This is the kind of political satire that employs the set (John H. Binkley) to trumpet plot points from the tabletops decoupaged with newspapers, helpfully informing us "Hillary Wins in Squeaker" and the more enigmatic "Daughter Converts Islam." (Dropped preposition? Sudden overwhelming spiritual charisma? Only much later do we find out.) When this newsprint continues to the tops of the set's insubstantial columns, however, it merely looks as if someone forgot a final coat of paint.
Nick Salamone's script posits a distaff Clinton administration, during which -- as reported by Hillary's chief of staff, a flinty Quaker Scotswoman played with admirable commitment by Jean Gilpin -- "willy-nilly piles of clothes" are discovered worldwide, the original inhabitants having simply vanished. Trying to spin this situation to political advantage sounds like the stuff of comedy, particularly when Pat Robertson stages his own disappearance rather than seem unworthy of being called if this is in fact the Rapture, but director Jon Lawrence Rivera never finds the proper tone. The laughs never come, and when the script wanders into pure soap moments -- such as Hillary intoning, "I won't be taken down; they won't do to me what they did to Bill" -- the production seems to be taking itself awfully seriously. The script simply doesn't know what it wants to be.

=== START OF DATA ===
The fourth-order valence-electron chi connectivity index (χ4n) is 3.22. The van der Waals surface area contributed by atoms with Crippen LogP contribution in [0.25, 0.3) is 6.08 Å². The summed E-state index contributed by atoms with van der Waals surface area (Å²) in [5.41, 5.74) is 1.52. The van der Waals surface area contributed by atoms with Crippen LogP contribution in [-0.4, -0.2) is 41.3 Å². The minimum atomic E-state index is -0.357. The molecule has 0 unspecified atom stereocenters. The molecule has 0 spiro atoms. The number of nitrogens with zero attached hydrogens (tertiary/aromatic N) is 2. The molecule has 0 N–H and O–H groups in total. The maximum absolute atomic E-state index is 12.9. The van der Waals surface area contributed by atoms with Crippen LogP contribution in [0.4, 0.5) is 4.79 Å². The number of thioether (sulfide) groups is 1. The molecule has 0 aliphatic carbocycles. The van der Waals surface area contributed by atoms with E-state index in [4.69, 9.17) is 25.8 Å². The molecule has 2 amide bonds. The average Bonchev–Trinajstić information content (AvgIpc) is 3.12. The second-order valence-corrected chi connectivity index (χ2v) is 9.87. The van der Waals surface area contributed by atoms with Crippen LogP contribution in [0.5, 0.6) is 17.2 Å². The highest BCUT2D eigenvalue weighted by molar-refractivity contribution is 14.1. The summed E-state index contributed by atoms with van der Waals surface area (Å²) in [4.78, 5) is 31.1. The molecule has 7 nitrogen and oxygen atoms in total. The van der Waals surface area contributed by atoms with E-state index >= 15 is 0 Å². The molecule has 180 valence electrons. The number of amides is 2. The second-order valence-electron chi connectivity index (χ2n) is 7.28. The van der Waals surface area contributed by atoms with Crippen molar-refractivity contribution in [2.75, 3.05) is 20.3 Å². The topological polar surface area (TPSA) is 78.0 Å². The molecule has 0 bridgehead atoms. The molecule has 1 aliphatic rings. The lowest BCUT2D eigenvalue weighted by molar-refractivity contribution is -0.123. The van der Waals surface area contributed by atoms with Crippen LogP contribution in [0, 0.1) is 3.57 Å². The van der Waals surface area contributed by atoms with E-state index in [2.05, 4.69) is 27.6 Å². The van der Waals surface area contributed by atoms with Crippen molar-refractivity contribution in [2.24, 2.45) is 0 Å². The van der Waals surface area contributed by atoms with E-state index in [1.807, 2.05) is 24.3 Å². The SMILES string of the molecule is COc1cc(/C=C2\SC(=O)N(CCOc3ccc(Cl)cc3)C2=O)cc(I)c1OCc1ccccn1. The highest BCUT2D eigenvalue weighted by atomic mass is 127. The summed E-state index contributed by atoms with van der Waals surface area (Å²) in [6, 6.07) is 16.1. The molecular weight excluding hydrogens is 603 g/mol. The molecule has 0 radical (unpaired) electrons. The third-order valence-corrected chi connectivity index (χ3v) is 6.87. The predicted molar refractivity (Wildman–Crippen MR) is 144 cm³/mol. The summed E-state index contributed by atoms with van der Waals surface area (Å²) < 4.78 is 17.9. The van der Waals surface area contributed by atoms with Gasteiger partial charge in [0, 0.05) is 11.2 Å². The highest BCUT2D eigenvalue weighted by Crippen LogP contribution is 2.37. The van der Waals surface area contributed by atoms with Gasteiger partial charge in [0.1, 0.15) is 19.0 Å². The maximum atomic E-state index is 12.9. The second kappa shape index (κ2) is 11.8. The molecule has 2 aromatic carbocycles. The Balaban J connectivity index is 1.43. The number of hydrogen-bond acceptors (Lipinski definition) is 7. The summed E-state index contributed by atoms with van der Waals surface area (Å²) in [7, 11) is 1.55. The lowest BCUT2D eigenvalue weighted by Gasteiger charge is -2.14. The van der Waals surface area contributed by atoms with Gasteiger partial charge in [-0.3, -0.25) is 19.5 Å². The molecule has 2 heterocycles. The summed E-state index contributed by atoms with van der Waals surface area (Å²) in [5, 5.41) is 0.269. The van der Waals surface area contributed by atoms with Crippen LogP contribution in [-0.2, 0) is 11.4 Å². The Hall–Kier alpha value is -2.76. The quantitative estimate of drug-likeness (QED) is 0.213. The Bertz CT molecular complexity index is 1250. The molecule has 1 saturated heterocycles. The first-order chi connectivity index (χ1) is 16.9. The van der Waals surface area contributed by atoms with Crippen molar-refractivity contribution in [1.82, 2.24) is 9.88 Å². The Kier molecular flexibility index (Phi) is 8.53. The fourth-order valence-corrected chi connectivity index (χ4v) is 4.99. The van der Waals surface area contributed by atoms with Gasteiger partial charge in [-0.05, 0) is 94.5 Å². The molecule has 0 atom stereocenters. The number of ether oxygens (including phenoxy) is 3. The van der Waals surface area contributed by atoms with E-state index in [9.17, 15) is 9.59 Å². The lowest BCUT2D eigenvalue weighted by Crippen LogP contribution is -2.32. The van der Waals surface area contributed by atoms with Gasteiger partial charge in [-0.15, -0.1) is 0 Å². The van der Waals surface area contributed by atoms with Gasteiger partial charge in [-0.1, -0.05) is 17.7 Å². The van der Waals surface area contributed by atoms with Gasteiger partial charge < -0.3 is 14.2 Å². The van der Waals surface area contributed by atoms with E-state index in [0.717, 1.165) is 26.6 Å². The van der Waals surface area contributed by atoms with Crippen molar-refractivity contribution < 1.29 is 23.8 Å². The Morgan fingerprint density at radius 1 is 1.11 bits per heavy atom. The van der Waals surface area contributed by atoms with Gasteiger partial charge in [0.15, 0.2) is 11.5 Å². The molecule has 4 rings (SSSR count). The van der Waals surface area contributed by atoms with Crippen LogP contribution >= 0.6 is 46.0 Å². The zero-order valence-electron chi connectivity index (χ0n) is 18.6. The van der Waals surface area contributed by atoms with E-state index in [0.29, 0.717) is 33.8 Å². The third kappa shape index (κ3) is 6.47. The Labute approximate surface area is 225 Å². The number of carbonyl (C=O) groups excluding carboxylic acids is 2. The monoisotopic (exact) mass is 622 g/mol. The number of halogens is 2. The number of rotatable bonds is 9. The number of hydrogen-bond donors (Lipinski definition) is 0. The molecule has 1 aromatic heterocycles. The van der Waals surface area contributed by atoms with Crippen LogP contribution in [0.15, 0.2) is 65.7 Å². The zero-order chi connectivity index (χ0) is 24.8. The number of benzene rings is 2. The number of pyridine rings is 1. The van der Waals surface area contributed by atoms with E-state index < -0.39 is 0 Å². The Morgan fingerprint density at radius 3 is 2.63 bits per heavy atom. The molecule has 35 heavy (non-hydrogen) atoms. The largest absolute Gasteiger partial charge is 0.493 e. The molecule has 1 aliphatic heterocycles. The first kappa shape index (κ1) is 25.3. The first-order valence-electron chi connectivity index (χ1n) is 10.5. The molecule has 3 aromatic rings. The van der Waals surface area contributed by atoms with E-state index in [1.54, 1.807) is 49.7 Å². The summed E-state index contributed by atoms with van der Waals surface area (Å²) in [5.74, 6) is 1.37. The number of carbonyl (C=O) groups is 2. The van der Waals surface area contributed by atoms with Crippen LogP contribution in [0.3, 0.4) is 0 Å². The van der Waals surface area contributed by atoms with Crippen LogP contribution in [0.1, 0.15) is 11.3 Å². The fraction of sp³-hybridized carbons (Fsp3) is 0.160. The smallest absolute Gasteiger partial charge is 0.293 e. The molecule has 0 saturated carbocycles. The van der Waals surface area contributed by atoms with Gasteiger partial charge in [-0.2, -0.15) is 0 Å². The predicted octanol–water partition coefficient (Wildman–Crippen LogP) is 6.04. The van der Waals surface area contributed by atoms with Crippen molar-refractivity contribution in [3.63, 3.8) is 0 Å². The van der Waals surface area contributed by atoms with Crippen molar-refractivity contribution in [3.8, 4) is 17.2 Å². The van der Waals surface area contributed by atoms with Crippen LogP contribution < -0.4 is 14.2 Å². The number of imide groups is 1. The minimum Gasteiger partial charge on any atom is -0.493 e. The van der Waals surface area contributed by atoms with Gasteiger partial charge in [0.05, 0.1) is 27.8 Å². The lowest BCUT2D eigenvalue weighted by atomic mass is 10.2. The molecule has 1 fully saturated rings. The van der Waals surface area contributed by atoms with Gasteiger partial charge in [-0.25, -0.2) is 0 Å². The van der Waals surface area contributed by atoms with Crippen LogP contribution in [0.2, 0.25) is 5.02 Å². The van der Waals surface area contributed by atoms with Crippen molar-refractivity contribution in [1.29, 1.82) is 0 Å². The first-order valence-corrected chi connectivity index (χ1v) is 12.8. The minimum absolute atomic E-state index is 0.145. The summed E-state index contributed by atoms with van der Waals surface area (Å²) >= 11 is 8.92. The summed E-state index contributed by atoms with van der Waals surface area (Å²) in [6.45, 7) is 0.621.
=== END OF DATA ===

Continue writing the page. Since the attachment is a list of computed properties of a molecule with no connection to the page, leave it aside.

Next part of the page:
The center of the production is, of course, Hillary Clinton, in a remarkably unfocused performance by Priscilla Barnes. It's fine to bypass slavish impersonation, but there needs to be a spark, an immediate essence to the woman to anchor the piece. Barnes is just there -- swaggering, dithering, scheming, but never owning the stage. Salamone also plays all five male roles, and during a couple of these outings, particularly while playing the General who spouts compounding absurdities with utter conviction, or as Stephen Hawking using string theory to explain why he has no idea what's going on, the production approaches what it might have been. The introduction of the Antichrist/Chelsea (Rebecca Metz), the former playing as empty grandiloquence and the latter playing as Amy Carter, moves the whole thing to college-level trenchancy. At 75 minutes, this may be the most earnest two and a half hours you spend in the theatre.
Presented by Playwrights' Arena at Studio/Stage,
520 N. Western Ave., Hollywood.
Fri.-Sat. 8 p.m., Sun. 7 p.m. May 9-Jun. 1.
(213) 627-4473. www.playwrightsarena.org.